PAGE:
Syria reportedly signs pact with Hizbullah

Iranian official: Teheran will hit Dimona if attacked.

Syria Lebanon (photo credit: Associated Press)
Syria Lebanon
(photo credit: Associated Press)
The Syrian army signed a defense alliance with Hizbullah, a Kuwaiti paper reported on Monday.
According to the report in Al- Rai, in case of war, the two will split a “bank” of targets in Israel, and Syrian radars will supply Hizbullah operatives with intelligence on the location of Israeli aircraft, to assist Hizbullah in aiming anti-aircraft weapons.
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The alliance radically changes the balance of power in the North, because it means in any future confrontation the IDF will be faced with attacks from both the northern and northeastern borders.
The IDF was surprised by Hizbullah’s level of organization during the Second Lebanon War in 2006. Syrian assistance in intelligence gathering would give the Shi’ite organization a technological advantage that would bring it even closer to the level of an organized military.
During the 2006 war, Israel warned Syria not to intervene, and it avoided clashing with the IDF. According to the new pact, each of the parties will rush to assist the other in case of confrontation with Israel.
In Damascus, Syrian President Bashar Assad urged Lebanon’s leader to support Hizbullah and maintain calm in the country.
Assad met with Lebanese Prime Minister Saad Hariri in the Syrian capital for a predawn suhour meal, the last meal before the daytime fast resumes during Ramadan, the Syrian state-run news agency reported.
Hariri has visited Damascus repeatedly this year, in a sign of Syria’s renewed influence over Lebanon. Hariri’s visits indicate that he needs Syrian support as his Western-backed coalition struggles at home.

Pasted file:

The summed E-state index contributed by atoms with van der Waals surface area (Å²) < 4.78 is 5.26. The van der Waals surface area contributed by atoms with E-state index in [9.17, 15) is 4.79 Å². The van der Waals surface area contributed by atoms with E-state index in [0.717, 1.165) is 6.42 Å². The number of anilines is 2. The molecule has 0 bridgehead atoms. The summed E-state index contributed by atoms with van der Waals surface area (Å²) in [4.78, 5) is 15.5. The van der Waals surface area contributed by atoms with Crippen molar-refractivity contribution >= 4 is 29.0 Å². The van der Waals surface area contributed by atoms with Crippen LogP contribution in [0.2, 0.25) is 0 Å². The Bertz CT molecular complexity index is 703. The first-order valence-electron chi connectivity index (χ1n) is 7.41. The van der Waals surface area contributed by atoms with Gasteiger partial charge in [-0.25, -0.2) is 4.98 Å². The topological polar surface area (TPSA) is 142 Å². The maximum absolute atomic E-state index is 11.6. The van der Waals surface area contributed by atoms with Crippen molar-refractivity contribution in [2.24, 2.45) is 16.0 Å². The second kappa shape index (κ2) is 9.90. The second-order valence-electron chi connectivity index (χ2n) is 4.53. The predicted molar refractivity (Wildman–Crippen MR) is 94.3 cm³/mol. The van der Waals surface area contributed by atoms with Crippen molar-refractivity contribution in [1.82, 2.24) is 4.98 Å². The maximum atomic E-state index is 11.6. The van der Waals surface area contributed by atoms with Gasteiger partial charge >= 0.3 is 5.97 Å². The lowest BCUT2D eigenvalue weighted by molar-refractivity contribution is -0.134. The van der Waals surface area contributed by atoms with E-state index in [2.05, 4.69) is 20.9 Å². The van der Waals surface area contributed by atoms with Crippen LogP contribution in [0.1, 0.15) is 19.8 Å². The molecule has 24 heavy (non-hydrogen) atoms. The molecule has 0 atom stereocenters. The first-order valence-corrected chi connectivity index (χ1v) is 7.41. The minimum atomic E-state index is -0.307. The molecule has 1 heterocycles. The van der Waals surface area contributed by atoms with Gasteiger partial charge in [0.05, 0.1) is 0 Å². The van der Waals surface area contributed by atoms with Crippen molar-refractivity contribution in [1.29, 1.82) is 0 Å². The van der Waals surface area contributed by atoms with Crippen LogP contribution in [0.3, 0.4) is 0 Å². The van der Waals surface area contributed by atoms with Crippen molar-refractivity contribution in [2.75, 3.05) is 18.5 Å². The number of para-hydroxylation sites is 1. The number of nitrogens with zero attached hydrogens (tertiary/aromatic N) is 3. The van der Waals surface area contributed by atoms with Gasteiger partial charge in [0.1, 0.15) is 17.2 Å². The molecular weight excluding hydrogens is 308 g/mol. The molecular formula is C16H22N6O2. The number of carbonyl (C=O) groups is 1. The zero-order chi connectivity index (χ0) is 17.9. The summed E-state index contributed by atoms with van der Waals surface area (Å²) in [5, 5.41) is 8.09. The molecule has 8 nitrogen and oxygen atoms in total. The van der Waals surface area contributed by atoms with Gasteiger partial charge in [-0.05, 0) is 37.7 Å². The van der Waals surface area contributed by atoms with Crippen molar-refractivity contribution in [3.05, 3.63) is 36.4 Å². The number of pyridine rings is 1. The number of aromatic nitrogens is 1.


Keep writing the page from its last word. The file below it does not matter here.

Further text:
Syria backs Hizbullah, which has a large role in Lebanon’s fragile national unity government.
Last week, street battles in Beirut between the Shi’ite Hizbullah and a small Sunni group resulted in the deaths of three people.
Hariri was expected on Monday to head the first meeting of a new committee formed to discuss ways of ridding the Lebanese capital of weapons.
Meanwhile, an Iranian official told the London-based Arabic-language newspaper Asharq al-Awsat that Teheran would target Israel’s Dimona reactor if the Islamic Republic was hit by an Israeli or US air strike.
“Teheran is aware that Israel and the United States want to target Iran, but we are also aware that while they actually have the option to launch war, they do not have the option to end it. This is America’s and Israel’s point of weakness.
We know that there is no solution to this point of weakness, thanks to the importance of the Gulf region, America’s problems in Iraq and Afghanistan, and the small area of the Zionist entity,” the unnamed official was quoted by the paper as saying.
The official added that the Iranian regime did not see any strong reason to reach an accommodation with Israel because of the view of Israel’s declining strategic value among Western countries, including the US.
“We believe that the United States is looking for a strong partner in the region as an alternative to its dependence on Israel in the future. We in Iran believe that the United States and the Western nations now view Israel more as a burden and that Israel is incapable of contributing to achieving peace in the Middle East,” the official told Asharq al-Awsat.
The official went on to say that the Islamic Republic would seek to expand its presence in Syria and Lebanon as Israel’s influence in the region declined and Iran acquired nuclear capability.
Last week, Deputy Foreign Minister Danny Ayalon told the Iranian people by radio that a regional war initiated by Teheran was a distinct possibility, adding that “Israel is committed to defending its citizens and if attacked will act accordingly.”
The comments, released by the Foreign Ministry in Hebrew last Tuesday, came during a Farsi-language broadcast on Israel Radio in which Ayalon addressed the people of Iran, took calls and answered questions. The Farsi broadcast originally aired last Monday.
“A fear exists that Iran – as it becomes more pressured by sanctions – will goad those under its patronage in Hizbullah and Hamas to initiate military action against Israel. There’s also a possibility that Iran will make a military move against the Arab Gulf states and harm the flow of oil to the world, in which case the entire situation will degrade into widespread confrontations.
Remember that the sanctions are aimed against Iran’s efforts to arm itself with nuclear weapons, and if they don’t elicit results, the United States and other nations might consider other options,” Ayalon said.
AP contributed to this report.